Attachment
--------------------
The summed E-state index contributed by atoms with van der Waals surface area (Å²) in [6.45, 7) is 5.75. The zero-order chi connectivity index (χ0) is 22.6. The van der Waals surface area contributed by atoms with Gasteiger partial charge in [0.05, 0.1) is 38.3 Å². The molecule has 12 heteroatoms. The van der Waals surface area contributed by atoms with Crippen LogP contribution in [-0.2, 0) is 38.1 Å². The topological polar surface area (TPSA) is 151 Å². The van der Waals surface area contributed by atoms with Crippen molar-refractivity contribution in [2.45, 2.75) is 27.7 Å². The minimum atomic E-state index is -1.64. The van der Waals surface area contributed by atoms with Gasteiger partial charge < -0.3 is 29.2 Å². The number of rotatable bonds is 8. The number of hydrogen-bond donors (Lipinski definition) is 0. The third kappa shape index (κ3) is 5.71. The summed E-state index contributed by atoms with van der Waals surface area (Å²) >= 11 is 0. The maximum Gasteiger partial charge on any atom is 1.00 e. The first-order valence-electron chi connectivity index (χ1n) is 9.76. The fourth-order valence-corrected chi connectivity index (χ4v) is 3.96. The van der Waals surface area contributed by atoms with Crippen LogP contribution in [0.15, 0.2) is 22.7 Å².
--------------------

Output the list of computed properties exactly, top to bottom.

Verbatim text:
The summed E-state index contributed by atoms with van der Waals surface area (Å²) in [6.45, 7) is 5.75. The zero-order chi connectivity index (χ0) is 22.6. The van der Waals surface area contributed by atoms with Gasteiger partial charge in [0.05, 0.1) is 38.3 Å². The molecule has 12 heteroatoms. The van der Waals surface area contributed by atoms with Crippen LogP contribution in [-0.2, 0) is 38.1 Å². The topological polar surface area (TPSA) is 151 Å². The van der Waals surface area contributed by atoms with Crippen molar-refractivity contribution in [2.45, 2.75) is 27.7 Å². The minimum atomic E-state index is -1.64. The van der Waals surface area contributed by atoms with Gasteiger partial charge < -0.3 is 29.2 Å². The number of rotatable bonds is 8. The number of hydrogen-bond donors (Lipinski definition) is 0. The third kappa shape index (κ3) is 5.71. The summed E-state index contributed by atoms with van der Waals surface area (Å²) >= 11 is 0. The maximum Gasteiger partial charge on any atom is 1.00 e. The first-order valence-electron chi connectivity index (χ1n) is 9.76. The fourth-order valence-corrected chi connectivity index (χ4v) is 3.96. The van der Waals surface area contributed by atoms with Crippen LogP contribution in [0.15, 0.2) is 22.7 Å².